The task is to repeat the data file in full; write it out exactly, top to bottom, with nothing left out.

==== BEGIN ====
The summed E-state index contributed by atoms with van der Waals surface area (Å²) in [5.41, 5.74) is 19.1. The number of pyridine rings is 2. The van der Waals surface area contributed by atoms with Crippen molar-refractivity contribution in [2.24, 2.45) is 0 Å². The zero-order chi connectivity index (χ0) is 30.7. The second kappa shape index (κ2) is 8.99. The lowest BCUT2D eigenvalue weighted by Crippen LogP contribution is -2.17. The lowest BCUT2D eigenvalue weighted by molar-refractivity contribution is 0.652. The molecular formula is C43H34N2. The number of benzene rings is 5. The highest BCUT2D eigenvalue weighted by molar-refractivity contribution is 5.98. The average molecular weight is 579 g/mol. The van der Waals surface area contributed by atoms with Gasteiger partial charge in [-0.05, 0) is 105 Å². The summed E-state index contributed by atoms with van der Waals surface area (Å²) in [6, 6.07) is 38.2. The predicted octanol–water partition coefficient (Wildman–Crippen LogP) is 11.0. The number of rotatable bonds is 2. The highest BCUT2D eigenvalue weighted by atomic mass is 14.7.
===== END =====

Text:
The summed E-state index contributed by atoms with van der Waals surface area (Å²) in [5.41, 5.74) is 19.1. The number of pyridine rings is 2. The van der Waals surface area contributed by atoms with Crippen molar-refractivity contribution in [2.24, 2.45) is 0 Å². The zero-order chi connectivity index (χ0) is 30.7. The second kappa shape index (κ2) is 8.99. The lowest BCUT2D eigenvalue weighted by Crippen LogP contribution is -2.17. The lowest BCUT2D eigenvalue weighted by molar-refractivity contribution is 0.652. The molecular formula is C43H34N2. The number of benzene rings is 5. The highest BCUT2D eigenvalue weighted by molar-refractivity contribution is 5.98. The average molecular weight is 579 g/mol. The van der Waals surface area contributed by atoms with Gasteiger partial charge in [-0.05, 0) is 105 Å². The summed E-state index contributed by atoms with van der Waals surface area (Å²) in [6, 6.07) is 38.2. The predicted octanol–water partition coefficient (Wildman–Crippen LogP) is 11.0. The number of rotatable bonds is 2. The highest BCUT2D eigenvalue weighted by atomic mass is 14.7.